Almost all configuration files in Linux are text files. In addition, many pseudo-programs (called shell scripts), all HTML documentation, and many other items in your system are text files. Fortunately, if you just want to see what’s in a text file and don’t want to do anything to its contents, you don’t have to use an editor or word processor. You can use three command-line commands to view text files: cat, less, and more. I bet that you will grow to love them.
Yes, that first command is cat, and it’s taken from the word concatenate, which means to bring together end to end — you can use the cat command on multiple-text files to have their text joined, one file’s contents directly after another’s. Typically you use this command in the Linux world in the format cat filename, where the contents of the file filename are displayed on the screen. For example, if you create the short text file greetings and then type cat greetings, you see the following:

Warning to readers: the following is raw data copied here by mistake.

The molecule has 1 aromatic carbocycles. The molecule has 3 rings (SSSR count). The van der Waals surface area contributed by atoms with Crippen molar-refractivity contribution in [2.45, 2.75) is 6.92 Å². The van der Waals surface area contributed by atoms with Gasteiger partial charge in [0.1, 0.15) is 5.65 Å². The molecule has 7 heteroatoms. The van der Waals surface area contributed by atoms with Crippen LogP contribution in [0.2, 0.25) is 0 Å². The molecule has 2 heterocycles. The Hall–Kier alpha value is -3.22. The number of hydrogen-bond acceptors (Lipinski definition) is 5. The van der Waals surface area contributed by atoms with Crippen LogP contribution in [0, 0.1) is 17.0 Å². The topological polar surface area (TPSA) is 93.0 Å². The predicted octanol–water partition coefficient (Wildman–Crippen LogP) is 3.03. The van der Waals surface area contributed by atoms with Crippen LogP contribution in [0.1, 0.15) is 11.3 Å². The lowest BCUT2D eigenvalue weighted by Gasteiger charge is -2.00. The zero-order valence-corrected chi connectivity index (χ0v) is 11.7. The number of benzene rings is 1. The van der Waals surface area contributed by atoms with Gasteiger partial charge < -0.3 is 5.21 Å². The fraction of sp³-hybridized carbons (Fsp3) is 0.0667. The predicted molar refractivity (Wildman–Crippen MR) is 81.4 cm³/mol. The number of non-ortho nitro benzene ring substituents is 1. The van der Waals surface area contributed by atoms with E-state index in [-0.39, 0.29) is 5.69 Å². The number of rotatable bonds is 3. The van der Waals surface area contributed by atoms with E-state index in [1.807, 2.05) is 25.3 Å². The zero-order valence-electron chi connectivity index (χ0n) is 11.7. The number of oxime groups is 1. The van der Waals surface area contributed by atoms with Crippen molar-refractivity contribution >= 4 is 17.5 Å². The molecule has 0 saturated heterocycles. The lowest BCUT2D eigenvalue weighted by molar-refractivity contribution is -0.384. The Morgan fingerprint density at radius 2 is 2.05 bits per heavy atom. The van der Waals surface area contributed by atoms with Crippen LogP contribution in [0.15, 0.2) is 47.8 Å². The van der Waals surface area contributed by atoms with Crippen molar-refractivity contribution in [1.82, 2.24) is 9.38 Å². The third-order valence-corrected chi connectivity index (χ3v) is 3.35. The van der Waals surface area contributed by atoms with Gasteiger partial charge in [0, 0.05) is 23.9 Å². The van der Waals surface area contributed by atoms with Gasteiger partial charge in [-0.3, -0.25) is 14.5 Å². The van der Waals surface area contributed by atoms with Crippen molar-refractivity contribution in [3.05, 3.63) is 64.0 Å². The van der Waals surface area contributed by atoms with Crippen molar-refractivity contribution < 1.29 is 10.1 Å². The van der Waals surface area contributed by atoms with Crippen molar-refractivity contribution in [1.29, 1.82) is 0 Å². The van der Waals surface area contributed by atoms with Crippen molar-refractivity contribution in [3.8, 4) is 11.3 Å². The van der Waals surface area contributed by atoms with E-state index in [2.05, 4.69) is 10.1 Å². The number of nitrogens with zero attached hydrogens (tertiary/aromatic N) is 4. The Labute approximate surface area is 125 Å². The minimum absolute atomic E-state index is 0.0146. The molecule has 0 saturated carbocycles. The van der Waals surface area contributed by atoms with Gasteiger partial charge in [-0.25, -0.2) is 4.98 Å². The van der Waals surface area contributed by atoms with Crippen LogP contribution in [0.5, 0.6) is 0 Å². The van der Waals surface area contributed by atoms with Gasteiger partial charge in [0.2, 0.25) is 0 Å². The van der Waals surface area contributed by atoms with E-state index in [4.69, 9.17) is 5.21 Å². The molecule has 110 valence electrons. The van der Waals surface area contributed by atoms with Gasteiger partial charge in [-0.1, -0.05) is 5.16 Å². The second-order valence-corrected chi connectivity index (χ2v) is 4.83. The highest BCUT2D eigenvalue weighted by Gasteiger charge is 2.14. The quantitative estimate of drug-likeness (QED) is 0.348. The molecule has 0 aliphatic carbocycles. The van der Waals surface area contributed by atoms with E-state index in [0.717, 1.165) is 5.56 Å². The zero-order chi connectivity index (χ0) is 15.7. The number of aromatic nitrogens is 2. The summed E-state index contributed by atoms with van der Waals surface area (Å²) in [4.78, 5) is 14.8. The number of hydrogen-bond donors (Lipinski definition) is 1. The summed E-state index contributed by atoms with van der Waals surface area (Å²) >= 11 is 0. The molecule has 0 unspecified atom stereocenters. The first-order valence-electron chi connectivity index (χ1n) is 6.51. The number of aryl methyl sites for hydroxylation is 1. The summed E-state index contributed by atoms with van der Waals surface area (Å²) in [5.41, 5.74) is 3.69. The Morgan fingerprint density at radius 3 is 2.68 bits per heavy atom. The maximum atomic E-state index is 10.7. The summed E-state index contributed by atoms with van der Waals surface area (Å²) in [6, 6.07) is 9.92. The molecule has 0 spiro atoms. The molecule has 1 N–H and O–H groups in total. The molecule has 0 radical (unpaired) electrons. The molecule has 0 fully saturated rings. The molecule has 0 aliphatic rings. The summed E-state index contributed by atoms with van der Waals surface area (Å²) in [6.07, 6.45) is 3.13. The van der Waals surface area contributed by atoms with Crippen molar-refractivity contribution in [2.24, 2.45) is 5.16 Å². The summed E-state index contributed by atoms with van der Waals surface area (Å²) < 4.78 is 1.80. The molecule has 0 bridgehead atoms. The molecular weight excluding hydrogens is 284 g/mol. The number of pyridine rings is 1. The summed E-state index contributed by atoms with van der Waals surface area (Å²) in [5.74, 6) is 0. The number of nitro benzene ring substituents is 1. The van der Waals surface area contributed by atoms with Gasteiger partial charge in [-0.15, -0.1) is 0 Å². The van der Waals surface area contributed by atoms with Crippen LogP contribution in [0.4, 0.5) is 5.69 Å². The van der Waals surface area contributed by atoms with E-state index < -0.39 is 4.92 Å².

$ cat greetings These are the contents of the greetings file. Meow! $ _
Of course, if the file contains more than a screen’s worth of information, cat spews it all out at one time like a big hairball, and all but the last screen of text scrolls off the screen. It’s a good thing that you have some other choices. The one you’re likely to choose is less, which displays the contents of a file a full screen at a time. Then you press the spacebar to continue to the next screen. You can also use ...